Quebec smokers v. 'Big Tobacco': $17.8B class action wrapping up
Published Monday, September 22, 2014 11:52AM EDT
Last Updated Monday, September 22, 2014 11:12PM EDT
With nearly $18 billion on the line, lawyers for Quebec smokers and Big Tobacco began their final arguments Monday, in a landmark case that has been underway for years.
Two groups representing an estimated 1 million Quebec smokers are suing three major Canadian tobacco manufacturers to recover health care costs associated with using tobacco products.
The two groups include those who developed serious illnesses as a result of tobacco use, and those who are unable to quit because they are addicted.
The smokers’ lawyers have argued that, for decades, tobacco companies lied about the health risks associated with smoking, marketed a product they knew to be addictive, and destroyed documents that might have proved otherwise.
On the other side of the argument, Imperial Tobacco spokesperson Eric Gagnon doesn't believe a company should be responsible for consumers’ decisions.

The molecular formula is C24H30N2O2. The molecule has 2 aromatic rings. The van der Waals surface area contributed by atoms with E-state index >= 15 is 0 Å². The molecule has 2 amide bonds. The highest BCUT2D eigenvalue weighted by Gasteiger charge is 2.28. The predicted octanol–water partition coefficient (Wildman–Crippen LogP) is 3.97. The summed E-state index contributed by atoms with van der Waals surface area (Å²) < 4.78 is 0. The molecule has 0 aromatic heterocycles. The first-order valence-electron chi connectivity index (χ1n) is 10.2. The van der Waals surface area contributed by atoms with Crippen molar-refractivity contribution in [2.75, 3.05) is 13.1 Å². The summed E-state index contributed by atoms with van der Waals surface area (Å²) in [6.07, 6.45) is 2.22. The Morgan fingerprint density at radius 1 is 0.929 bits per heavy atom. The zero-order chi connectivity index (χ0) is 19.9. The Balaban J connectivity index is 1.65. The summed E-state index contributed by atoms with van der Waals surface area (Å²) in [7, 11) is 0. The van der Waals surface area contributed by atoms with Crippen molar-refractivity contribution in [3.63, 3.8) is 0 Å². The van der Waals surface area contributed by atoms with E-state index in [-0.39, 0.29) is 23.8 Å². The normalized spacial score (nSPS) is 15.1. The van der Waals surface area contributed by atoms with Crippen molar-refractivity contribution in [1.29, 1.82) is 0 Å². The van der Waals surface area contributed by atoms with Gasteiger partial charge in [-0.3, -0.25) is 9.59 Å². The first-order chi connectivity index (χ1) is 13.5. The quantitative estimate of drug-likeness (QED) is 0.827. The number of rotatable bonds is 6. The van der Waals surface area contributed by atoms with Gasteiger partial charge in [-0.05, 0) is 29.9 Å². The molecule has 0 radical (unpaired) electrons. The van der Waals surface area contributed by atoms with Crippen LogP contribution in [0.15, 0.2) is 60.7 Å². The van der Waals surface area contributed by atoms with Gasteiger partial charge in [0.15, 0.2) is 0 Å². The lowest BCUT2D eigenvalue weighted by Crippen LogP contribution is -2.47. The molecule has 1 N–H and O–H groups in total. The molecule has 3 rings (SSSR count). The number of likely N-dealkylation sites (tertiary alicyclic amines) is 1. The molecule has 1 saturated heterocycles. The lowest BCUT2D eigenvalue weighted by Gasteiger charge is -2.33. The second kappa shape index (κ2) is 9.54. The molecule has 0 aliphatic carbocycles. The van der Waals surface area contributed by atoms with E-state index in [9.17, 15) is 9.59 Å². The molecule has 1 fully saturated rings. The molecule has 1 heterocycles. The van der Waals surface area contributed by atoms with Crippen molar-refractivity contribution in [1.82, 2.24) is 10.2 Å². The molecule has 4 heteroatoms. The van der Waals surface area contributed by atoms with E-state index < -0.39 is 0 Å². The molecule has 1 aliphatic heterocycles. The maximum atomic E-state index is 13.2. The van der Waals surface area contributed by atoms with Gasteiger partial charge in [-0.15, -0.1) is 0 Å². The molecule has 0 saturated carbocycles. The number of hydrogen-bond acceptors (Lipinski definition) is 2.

"We don't believe that the tobacco industry should be held responsible for personal choices that people made, knowing there were some health risks associated with smoking," he told CTV Montreal.
The lawsuit can trace its roots to 16 years ago, when two cases were filed. They were consolidated in 2005, but because of procedural issues the trial only began in March, 2012.
More than 27,000 documents were presented and 78 witnesses were called to testify over 234 days of trial.
Closing arguments could take weeks, and the verdict isn't expected anytime soon. However, no matter what this Superior Court judge rules, the case will likely be appealed up to the Quebec Court of Appeal and possibly even to the Supreme Court.
Jean-Yves Blais, who initiated the lawsuit on behalf of those who developed serious illnesses from tobacco, was 68 years old when he died from lung cancer in the summer of 2012. He picked up the habit at just 10 years old, and smoked more than a pack a day for 50 years.
“We didn’t know at that time smoking was dangerous,” Blais said before his death.
With files from CTV Montreal's Stephane Giroux and The Canadian Press